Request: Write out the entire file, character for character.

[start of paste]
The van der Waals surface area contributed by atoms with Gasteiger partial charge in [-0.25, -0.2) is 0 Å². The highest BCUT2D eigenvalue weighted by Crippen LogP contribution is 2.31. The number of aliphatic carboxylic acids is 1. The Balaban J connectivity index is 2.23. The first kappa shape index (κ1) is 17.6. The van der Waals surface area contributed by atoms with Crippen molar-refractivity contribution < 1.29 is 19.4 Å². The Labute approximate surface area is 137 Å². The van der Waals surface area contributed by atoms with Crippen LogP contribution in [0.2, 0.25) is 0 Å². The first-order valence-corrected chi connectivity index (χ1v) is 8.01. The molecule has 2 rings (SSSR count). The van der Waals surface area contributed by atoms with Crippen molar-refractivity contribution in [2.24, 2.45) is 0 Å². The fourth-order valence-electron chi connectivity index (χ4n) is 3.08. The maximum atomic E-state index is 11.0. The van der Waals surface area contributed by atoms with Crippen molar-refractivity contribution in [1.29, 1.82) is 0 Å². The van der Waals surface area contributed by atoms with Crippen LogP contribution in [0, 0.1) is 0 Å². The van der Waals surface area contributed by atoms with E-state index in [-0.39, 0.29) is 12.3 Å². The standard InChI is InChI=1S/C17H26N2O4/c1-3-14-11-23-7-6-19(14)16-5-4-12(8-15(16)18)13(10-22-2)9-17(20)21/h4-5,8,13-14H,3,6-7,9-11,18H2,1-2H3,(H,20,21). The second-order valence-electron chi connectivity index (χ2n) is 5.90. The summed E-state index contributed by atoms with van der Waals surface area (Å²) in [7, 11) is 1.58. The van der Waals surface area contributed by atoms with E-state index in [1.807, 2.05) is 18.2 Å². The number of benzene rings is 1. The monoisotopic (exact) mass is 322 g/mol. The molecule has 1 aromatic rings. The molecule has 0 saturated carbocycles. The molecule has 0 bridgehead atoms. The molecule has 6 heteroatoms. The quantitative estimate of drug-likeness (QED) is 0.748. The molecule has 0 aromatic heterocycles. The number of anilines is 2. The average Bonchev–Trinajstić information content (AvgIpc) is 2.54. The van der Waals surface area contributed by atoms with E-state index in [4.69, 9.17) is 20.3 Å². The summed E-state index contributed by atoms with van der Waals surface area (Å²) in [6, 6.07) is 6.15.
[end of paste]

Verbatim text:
The van der Waals surface area contributed by atoms with Gasteiger partial charge in [-0.25, -0.2) is 0 Å². The highest BCUT2D eigenvalue weighted by Crippen LogP contribution is 2.31. The number of aliphatic carboxylic acids is 1. The Balaban J connectivity index is 2.23. The first kappa shape index (κ1) is 17.6. The van der Waals surface area contributed by atoms with Crippen molar-refractivity contribution < 1.29 is 19.4 Å². The Labute approximate surface area is 137 Å². The van der Waals surface area contributed by atoms with Crippen LogP contribution in [0.2, 0.25) is 0 Å². The first-order valence-corrected chi connectivity index (χ1v) is 8.01. The molecule has 2 rings (SSSR count). The van der Waals surface area contributed by atoms with Crippen molar-refractivity contribution in [2.24, 2.45) is 0 Å². The fourth-order valence-electron chi connectivity index (χ4n) is 3.08. The maximum atomic E-state index is 11.0. The van der Waals surface area contributed by atoms with Crippen molar-refractivity contribution in [1.29, 1.82) is 0 Å². The van der Waals surface area contributed by atoms with Crippen LogP contribution in [0, 0.1) is 0 Å². The van der Waals surface area contributed by atoms with E-state index in [-0.39, 0.29) is 12.3 Å². The standard InChI is InChI=1S/C17H26N2O4/c1-3-14-11-23-7-6-19(14)16-5-4-12(8-15(16)18)13(10-22-2)9-17(20)21/h4-5,8,13-14H,3,6-7,9-11,18H2,1-2H3,(H,20,21). The second-order valence-electron chi connectivity index (χ2n) is 5.90. The summed E-state index contributed by atoms with van der Waals surface area (Å²) in [7, 11) is 1.58. The van der Waals surface area contributed by atoms with E-state index in [1.807, 2.05) is 18.2 Å². The number of benzene rings is 1. The monoisotopic (exact) mass is 322 g/mol. The molecule has 1 aromatic rings. The molecule has 0 saturated carbocycles. The molecule has 0 bridgehead atoms. The molecule has 6 heteroatoms. The quantitative estimate of drug-likeness (QED) is 0.748. The molecule has 0 aromatic heterocycles. The number of anilines is 2. The average Bonchev–Trinajstić information content (AvgIpc) is 2.54. The van der Waals surface area contributed by atoms with E-state index in [4.69, 9.17) is 20.3 Å². The summed E-state index contributed by atoms with van der Waals surface area (Å²) in [6, 6.07) is 6.15.